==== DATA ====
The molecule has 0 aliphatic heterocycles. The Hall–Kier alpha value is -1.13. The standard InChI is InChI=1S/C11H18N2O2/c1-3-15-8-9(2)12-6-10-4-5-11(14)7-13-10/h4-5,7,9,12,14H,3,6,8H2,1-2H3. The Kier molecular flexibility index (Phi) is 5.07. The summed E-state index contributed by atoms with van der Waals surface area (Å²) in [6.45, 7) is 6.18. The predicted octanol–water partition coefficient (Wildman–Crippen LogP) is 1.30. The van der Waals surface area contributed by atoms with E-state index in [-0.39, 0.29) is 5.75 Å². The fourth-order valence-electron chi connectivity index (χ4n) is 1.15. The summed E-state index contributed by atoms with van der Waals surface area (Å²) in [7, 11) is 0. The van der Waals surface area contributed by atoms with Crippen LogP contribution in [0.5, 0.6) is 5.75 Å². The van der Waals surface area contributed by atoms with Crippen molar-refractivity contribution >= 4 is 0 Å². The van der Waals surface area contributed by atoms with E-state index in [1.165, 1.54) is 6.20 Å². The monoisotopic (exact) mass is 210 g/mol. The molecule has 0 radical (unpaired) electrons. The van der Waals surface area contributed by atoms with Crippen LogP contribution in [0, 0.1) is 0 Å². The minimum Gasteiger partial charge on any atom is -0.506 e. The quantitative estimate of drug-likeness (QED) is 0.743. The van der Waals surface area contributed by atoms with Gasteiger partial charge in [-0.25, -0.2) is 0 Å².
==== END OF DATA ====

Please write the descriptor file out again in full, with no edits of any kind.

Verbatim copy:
The molecule has 0 aliphatic heterocycles. The Hall–Kier alpha value is -1.13. The standard InChI is InChI=1S/C11H18N2O2/c1-3-15-8-9(2)12-6-10-4-5-11(14)7-13-10/h4-5,7,9,12,14H,3,6,8H2,1-2H3. The Kier molecular flexibility index (Phi) is 5.07. The summed E-state index contributed by atoms with van der Waals surface area (Å²) in [6.45, 7) is 6.18. The predicted octanol–water partition coefficient (Wildman–Crippen LogP) is 1.30. The van der Waals surface area contributed by atoms with E-state index in [-0.39, 0.29) is 5.75 Å². The fourth-order valence-electron chi connectivity index (χ4n) is 1.15. The summed E-state index contributed by atoms with van der Waals surface area (Å²) in [7, 11) is 0. The van der Waals surface area contributed by atoms with Crippen LogP contribution in [0.5, 0.6) is 5.75 Å². The van der Waals surface area contributed by atoms with Crippen molar-refractivity contribution >= 4 is 0 Å². The van der Waals surface area contributed by atoms with E-state index in [1.165, 1.54) is 6.20 Å². The monoisotopic (exact) mass is 210 g/mol. The molecule has 0 radical (unpaired) electrons. The van der Waals surface area contributed by atoms with Crippen LogP contribution in [0, 0.1) is 0 Å². The minimum Gasteiger partial charge on any atom is -0.506 e. The quantitative estimate of drug-likeness (QED) is 0.743. The van der Waals surface area contributed by atoms with Gasteiger partial charge in [-0.25, -0.2) is 0 Å².